Tip Tuesday – Dirty Laundry

When I was pregnant, people repeatedly warned me about the increased amount of laundry I would have to deal with once the little bubba came tumbling down and out into the world.

I sort of believed them. I nodded my head and smiled. I thought, “How much extra laundry can she really generate? Her clothes are so SMALL!” And I was right. She did only create about one extra load of laundry per week, a load which I washed in special dye and fragrance-free baby detergent.

And I was wrong, because what they didn’t tell me was how many more pairs of dirty clothes I would go through myself. I am constantly covered with inexplicable goo. I can’t "explic", for example, the dots of crusty something that are dribbled down the right leg of my jeans as I type this and I don’t much care to solve that mystery.

The mystery we are here to solve today is how to deal with this barrage of filth in a timely and semi-organized fashion and actually get it clean enough to eat off of, because that’s probably what we’ll end up doing with it anyway. (Don’t tell me you haven’t picked up a cheerio or two from your -eh-hem- “nursing shelf” and popped it into your mouth to dispose of it.)

As a mother of two small children, I could tell you what works best to keep me out of the laundry-induced cookoo bin. I actually just did type out our entire laundry routine but it was so boring and obnoxious that I deleted it. I guess you’ll have to buy the book.

Instead I’ll give my number one laundry tip. The tip is called “the special solution.” (Seeing it written out like that, it actually looks sort of sinister.) I’m not sure where my mom got this but it has been a lifesaver many many times indeed. The solution is made by mixing 1 cup of bleach with 1 cup of powder dishwasher detergent, added to a washer full of hot water. Let the water and the other ingredients agitate for a few seconds. Then add the clothes. For really bad stains, you can soak it overnight and then let the load run through.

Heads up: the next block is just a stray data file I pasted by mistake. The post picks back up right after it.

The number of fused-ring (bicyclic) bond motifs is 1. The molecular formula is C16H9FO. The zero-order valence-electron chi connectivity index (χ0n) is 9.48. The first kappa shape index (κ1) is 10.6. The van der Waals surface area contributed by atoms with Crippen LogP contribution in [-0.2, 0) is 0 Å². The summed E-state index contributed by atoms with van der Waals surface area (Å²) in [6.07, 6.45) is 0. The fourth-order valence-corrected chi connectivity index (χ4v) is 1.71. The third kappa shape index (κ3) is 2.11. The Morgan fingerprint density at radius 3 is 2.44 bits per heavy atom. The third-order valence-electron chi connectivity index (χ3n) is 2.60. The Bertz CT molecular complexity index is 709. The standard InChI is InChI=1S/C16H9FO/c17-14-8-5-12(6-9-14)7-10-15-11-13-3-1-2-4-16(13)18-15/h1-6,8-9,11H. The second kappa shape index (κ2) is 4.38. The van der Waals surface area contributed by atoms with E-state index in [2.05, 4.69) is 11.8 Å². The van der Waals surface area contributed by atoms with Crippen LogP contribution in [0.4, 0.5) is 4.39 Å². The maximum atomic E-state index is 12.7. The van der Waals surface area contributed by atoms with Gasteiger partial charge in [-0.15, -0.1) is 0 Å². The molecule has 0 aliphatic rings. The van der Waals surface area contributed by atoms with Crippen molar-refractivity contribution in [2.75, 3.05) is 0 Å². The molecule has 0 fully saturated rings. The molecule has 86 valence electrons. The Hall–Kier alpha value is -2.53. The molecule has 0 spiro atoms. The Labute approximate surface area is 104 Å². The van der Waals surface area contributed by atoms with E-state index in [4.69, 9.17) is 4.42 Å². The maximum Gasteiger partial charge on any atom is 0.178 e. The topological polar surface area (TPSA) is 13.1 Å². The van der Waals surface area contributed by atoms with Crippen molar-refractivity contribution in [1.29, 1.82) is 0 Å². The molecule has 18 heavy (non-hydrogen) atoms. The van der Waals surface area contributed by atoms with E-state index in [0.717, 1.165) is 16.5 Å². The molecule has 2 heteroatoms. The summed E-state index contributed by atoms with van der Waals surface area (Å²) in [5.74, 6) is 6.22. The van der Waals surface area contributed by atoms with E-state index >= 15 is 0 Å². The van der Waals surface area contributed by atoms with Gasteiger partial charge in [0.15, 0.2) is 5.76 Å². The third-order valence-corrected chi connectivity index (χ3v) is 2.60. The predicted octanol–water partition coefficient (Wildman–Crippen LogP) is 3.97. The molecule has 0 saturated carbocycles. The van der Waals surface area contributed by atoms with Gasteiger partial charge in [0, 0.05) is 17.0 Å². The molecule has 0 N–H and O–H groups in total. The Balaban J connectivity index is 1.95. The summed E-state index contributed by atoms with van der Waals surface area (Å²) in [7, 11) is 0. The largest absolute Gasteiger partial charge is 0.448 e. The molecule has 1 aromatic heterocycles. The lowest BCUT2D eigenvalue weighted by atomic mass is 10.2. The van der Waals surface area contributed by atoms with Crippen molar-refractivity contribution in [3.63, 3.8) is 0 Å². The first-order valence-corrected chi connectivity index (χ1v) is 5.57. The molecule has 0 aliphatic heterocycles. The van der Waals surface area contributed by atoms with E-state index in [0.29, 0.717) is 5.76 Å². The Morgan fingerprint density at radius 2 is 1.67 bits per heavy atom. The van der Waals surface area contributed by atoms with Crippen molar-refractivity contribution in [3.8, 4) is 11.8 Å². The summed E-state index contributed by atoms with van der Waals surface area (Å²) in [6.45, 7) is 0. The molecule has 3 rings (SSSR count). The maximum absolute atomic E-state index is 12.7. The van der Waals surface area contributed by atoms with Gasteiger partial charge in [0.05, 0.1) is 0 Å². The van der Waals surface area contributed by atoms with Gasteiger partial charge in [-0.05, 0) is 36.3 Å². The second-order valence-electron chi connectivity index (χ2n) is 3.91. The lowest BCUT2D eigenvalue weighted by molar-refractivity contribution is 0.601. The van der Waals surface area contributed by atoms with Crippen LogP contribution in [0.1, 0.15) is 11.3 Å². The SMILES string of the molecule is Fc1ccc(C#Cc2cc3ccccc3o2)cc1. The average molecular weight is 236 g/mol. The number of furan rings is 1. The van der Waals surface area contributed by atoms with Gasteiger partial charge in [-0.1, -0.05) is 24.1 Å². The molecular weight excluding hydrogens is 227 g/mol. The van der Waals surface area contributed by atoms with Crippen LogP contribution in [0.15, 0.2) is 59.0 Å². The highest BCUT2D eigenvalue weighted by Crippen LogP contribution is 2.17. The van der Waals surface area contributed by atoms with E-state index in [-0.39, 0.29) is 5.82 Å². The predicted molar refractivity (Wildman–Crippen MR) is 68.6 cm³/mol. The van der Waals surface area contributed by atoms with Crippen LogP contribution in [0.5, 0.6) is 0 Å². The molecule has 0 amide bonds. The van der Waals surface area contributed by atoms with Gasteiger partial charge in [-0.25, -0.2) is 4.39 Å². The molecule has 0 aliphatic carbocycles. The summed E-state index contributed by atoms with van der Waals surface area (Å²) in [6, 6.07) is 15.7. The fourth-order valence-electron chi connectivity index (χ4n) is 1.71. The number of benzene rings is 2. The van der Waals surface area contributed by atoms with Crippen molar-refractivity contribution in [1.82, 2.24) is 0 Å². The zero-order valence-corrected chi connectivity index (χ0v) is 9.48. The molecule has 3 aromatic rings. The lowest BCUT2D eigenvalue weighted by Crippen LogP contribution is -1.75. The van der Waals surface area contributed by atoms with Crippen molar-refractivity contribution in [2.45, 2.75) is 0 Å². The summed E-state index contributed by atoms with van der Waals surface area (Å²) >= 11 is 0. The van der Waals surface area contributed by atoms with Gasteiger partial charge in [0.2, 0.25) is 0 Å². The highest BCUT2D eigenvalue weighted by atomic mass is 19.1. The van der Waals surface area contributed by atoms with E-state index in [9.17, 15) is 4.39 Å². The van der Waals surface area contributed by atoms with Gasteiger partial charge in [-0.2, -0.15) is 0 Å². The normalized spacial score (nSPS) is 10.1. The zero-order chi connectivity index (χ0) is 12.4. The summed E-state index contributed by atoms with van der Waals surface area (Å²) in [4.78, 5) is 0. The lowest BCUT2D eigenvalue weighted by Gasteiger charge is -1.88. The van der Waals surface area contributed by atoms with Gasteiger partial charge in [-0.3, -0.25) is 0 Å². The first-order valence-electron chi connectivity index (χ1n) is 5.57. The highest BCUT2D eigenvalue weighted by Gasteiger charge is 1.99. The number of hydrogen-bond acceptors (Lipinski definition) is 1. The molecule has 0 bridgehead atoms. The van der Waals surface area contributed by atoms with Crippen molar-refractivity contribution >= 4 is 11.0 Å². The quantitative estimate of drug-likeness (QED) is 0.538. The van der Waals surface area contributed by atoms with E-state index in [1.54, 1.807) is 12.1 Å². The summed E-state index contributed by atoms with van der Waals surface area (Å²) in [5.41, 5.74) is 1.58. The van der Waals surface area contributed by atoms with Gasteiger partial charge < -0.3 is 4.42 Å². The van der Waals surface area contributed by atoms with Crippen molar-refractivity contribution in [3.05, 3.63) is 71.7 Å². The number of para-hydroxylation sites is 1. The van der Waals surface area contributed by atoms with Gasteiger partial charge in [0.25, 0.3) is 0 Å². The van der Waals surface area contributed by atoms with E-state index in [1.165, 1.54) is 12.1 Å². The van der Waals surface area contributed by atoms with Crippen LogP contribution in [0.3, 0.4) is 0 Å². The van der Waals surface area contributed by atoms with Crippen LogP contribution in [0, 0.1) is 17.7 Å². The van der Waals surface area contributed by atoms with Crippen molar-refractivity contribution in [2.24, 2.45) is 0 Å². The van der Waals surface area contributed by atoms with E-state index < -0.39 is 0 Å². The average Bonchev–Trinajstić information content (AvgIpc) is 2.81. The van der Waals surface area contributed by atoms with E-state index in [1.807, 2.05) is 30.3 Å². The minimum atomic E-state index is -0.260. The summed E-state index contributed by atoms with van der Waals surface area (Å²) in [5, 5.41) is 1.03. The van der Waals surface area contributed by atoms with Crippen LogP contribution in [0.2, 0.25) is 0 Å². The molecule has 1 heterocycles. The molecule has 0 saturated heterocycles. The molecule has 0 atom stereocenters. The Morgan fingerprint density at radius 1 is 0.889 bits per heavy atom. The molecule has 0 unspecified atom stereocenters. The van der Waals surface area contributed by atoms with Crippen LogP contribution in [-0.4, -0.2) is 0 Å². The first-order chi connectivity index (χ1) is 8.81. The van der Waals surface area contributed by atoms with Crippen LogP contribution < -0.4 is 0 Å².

I use this for cleaning all my whites and they come out beautifully white every time. The real joy of the "special solution" (besides it's creepy name) is that something in the dishwasher powder makes the bleach semi-color safe. It doesn’t work on everything. It will usually fade bright colors some and sometimes makes the colors totally wonky. However, if you’re desperate, throw a stained colored item in this solution and you’ll frequently have great results. I’ve gotten impossible stains out of khaki pants and pale-colored baby clothes with this. It is a GEM.

One more tip – GOJO. It’s one brand name of the stuff mechanics use to clean the grease off their hands. I can’t find that particular brand here in Washington but I found something similar at the car parts store. It is whitish and comes in a sour-cream sized container. (Don't get any of the orange or other fruity varieties. You just want the original white stuff.) This works wonders for getting grease stains out of clothes, even if they’ve been through the dryer. Have you ever found an empty chapstick in your basket of clean clothes, only to discover that every article is covered in tiny splatters of set-in grease? If you scrub at it with GOJO, your clothing may just have a fighting chance. Oh, and it’s super-cheap.

That’s what I got. Share yours please.

With my first child the question was “How many times a day can I change her out of dirty clothes into clean ones?” With number two I wonder, “How many times can he spit up on an outfit or get spilled on before I consider it ‘dirty’?”

Sunday, March 26, 2006

Save Yourselves!

Pushing antioxidants should not be a top priority Sunday morning, unless you want to head out the door to church with a child who looks like that inflatable blueberry kid from the Willy Wonka movies. This I have learned. Magoo can do some really amazing things with frozen blueberries.

Periodically I let one of the kids shower with me. I say “let” them but really I force them to shower with me so I can clean my body without worrying about how much trouble they're getting into as the steam fogs up my brain.

towelEvery time it’s the same dilemma. When the shower ends and it’s time to get out, I slide open the glass door letting in freezing cold air. The wet child begins to shriek or whine as I step into my bathrobe, “Ahhhh…I’m FREEEZING! HELP!” or in the case of Magoo, “AAAHHHHHH WAAAHHHHHH.” He’s not much for verbal skills.

Within a few seconds, with my bathrobe safely in place, I snatch them up in a warm cozy towel and carry them off to be clothed and cuddled. During those few seconds I always wonder, “Maybe I should wrap them up first and then put my bathrobe on.” Then I think, “NAAH! They’ll live. Besides, if I wrap them up first, then I’ll have to get them completely ready while I freeze in all my glorious mama nuditude for 15 minutes.”

It comes down to this. If I take a few seconds for myself first, I’m much better equipped to help my family for the long haul. They say (this time I’m not talking about the ominous overarching “THEY” but rather airline steward-persons “they”. Is that right, “steward-persons”?) that in the event of an emergency you should put on your own oxygen mask before helping those around you. I thought about this as I was getting out of the shower this week and Magoo’s little teeth were chattering.

I wrapped him up and started thinking about how taking little snippets of time for myself can make me a better mother on so many levels.